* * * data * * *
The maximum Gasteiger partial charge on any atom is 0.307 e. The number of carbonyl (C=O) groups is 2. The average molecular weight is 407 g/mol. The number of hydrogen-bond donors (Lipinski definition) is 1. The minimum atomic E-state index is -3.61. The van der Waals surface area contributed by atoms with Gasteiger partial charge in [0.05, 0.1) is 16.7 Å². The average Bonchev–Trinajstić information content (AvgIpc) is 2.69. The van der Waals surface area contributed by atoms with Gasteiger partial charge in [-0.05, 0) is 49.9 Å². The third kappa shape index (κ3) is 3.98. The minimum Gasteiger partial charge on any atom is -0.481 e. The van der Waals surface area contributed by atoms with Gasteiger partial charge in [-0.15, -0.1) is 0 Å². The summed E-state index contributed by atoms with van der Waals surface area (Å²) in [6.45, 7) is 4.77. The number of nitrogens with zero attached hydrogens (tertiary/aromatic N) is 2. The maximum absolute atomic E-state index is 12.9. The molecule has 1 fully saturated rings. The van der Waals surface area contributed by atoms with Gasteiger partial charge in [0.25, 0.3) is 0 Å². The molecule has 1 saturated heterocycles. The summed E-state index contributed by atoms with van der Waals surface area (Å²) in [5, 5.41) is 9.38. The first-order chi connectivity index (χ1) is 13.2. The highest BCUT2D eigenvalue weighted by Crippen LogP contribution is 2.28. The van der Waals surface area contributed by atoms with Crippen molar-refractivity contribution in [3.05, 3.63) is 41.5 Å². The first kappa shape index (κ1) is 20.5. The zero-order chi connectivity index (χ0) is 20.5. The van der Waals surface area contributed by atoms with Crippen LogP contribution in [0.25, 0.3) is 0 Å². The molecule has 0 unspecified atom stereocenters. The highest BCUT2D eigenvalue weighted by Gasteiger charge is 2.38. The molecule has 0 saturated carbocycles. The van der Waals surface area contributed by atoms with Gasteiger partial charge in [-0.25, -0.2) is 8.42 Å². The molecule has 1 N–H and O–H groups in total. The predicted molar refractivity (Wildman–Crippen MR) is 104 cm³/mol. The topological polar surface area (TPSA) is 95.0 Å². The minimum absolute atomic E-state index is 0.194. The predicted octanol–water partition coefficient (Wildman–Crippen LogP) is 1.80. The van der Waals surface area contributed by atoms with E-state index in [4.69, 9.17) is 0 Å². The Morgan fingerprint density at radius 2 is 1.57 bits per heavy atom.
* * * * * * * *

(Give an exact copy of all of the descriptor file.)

The maximum Gasteiger partial charge on any atom is 0.307 e. The number of carbonyl (C=O) groups is 2. The average molecular weight is 407 g/mol. The number of hydrogen-bond donors (Lipinski definition) is 1. The minimum atomic E-state index is -3.61. The van der Waals surface area contributed by atoms with Gasteiger partial charge in [0.05, 0.1) is 16.7 Å². The average Bonchev–Trinajstić information content (AvgIpc) is 2.69. The van der Waals surface area contributed by atoms with Gasteiger partial charge in [-0.05, 0) is 49.9 Å². The third kappa shape index (κ3) is 3.98. The minimum Gasteiger partial charge on any atom is -0.481 e. The van der Waals surface area contributed by atoms with Gasteiger partial charge in [-0.15, -0.1) is 0 Å². The summed E-state index contributed by atoms with van der Waals surface area (Å²) in [6.45, 7) is 4.77. The number of nitrogens with zero attached hydrogens (tertiary/aromatic N) is 2. The maximum absolute atomic E-state index is 12.9. The molecule has 1 fully saturated rings. The van der Waals surface area contributed by atoms with Gasteiger partial charge in [0.25, 0.3) is 0 Å². The molecule has 1 saturated heterocycles. The summed E-state index contributed by atoms with van der Waals surface area (Å²) in [5, 5.41) is 9.38. The first-order chi connectivity index (χ1) is 13.2. The highest BCUT2D eigenvalue weighted by Crippen LogP contribution is 2.28. The van der Waals surface area contributed by atoms with Crippen molar-refractivity contribution in [3.05, 3.63) is 41.5 Å². The first kappa shape index (κ1) is 20.5. The zero-order chi connectivity index (χ0) is 20.5. The van der Waals surface area contributed by atoms with Crippen LogP contribution in [0.25, 0.3) is 0 Å². The molecule has 0 unspecified atom stereocenters. The highest BCUT2D eigenvalue weighted by Gasteiger charge is 2.38. The molecule has 0 saturated carbocycles. The van der Waals surface area contributed by atoms with Gasteiger partial charge in [-0.25, -0.2) is 8.42 Å². The molecule has 1 N–H and O–H groups in total. The predicted molar refractivity (Wildman–Crippen MR) is 104 cm³/mol. The topological polar surface area (TPSA) is 95.0 Å². The minimum absolute atomic E-state index is 0.194. The predicted octanol–water partition coefficient (Wildman–Crippen LogP) is 1.80. The van der Waals surface area contributed by atoms with E-state index in [4.69, 9.17) is 0 Å². The Morgan fingerprint density at radius 2 is 1.57 bits per heavy atom.